estate tax

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Related to Estate taxes: State estate tax

estate tax

n. generally a federal tax on the transfer of a dead person's assets to his heirs and beneficiaries. Although a transfer tax, it is based on the amount in the decedent's estate (including distribution from a trust at the death), and can include insurance proceeds. Currently such federal taxation applies to the amount of an estate above $600,000, or as much as double that amount if the estate is distributed to a wife. Some states have an estate tax, more commonly called an inheritance tax.

References in periodicals archive ?
With the large, inflation-adjusted estate tax exemption amount and portability, fewer taxpayers are subject to estate taxes.
When planning for state estate taxes, though, be sure to work with an attorney licensed in the state of your client's primary residence to ensure that you are taking the proper steps to protect your client's legacy.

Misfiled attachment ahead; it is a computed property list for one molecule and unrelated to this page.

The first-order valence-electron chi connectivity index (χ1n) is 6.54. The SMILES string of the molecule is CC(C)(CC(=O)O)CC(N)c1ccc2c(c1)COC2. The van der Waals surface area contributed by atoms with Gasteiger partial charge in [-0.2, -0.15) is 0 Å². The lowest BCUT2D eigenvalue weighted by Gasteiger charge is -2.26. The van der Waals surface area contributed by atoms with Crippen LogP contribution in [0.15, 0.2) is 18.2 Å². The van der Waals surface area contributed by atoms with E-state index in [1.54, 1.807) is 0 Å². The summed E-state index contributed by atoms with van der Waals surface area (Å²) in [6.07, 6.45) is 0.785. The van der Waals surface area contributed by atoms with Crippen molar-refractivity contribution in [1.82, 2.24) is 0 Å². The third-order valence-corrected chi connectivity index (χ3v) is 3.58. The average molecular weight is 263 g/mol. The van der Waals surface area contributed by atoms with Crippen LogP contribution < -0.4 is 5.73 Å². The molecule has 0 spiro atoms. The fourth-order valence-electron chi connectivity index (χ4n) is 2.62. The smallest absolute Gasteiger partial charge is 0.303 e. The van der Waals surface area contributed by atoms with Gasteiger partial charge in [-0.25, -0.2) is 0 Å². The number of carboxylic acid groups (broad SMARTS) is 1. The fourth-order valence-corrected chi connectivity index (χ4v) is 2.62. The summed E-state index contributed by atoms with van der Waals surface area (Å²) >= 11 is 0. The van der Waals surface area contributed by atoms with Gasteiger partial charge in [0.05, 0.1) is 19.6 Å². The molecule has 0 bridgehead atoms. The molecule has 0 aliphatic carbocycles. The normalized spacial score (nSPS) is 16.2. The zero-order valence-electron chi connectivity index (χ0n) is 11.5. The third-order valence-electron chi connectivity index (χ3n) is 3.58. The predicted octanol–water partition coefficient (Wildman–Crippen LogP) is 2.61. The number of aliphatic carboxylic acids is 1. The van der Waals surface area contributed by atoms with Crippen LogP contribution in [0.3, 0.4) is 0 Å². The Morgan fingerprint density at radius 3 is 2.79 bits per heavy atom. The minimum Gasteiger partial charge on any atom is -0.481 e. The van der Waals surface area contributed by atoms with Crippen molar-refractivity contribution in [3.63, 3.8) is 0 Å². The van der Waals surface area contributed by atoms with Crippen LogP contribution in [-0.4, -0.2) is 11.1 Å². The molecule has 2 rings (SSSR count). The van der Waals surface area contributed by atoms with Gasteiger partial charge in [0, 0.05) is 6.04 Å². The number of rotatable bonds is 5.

Advisors may find it increasingly common for estates to owe state estate taxes, state inheritance taxes or both--even if there is no federal estate tax liability.
In the absence of legislative intervention, the existing Illinois statutory scheme parallels EGTRRA's sunset by providing no Illinois estate taxes for 2010, with a return in 2011 to the good old days of the $1 million estate tax exclusion amount and 2011 credit computations.
Downtown New York, by contrast, showed only slight increases in real estate taxes relative to midtown.
Unlike homeowners, who incur and pay their real estate taxes directly, tenant-stockholders of a housing corporation indirectly pay real estate taxes incurred by the corporation through their rent.
This may be the reason why it is likely that estate taxes will stick around.
They are usually less expensive than insuring both lives separately, and they provide often-needed liquidity to disburse assets to heirs and/or to pay estate taxes.
Since the children don't want to sell the real estate in a short period of time, they take a withdrawal of $2 million to pay the estate taxes.
They own their home jointly, paying $20,280 a year in mortgage interest and $4,000 in real estate taxes.
As well as serving as a useful conservation tool, an easement can both qualify as a tax-deductible gift and significantly reduce property and estate taxes.
If the combination of these assets exceeds $600,000, your heirs will have to pay federal estate taxes.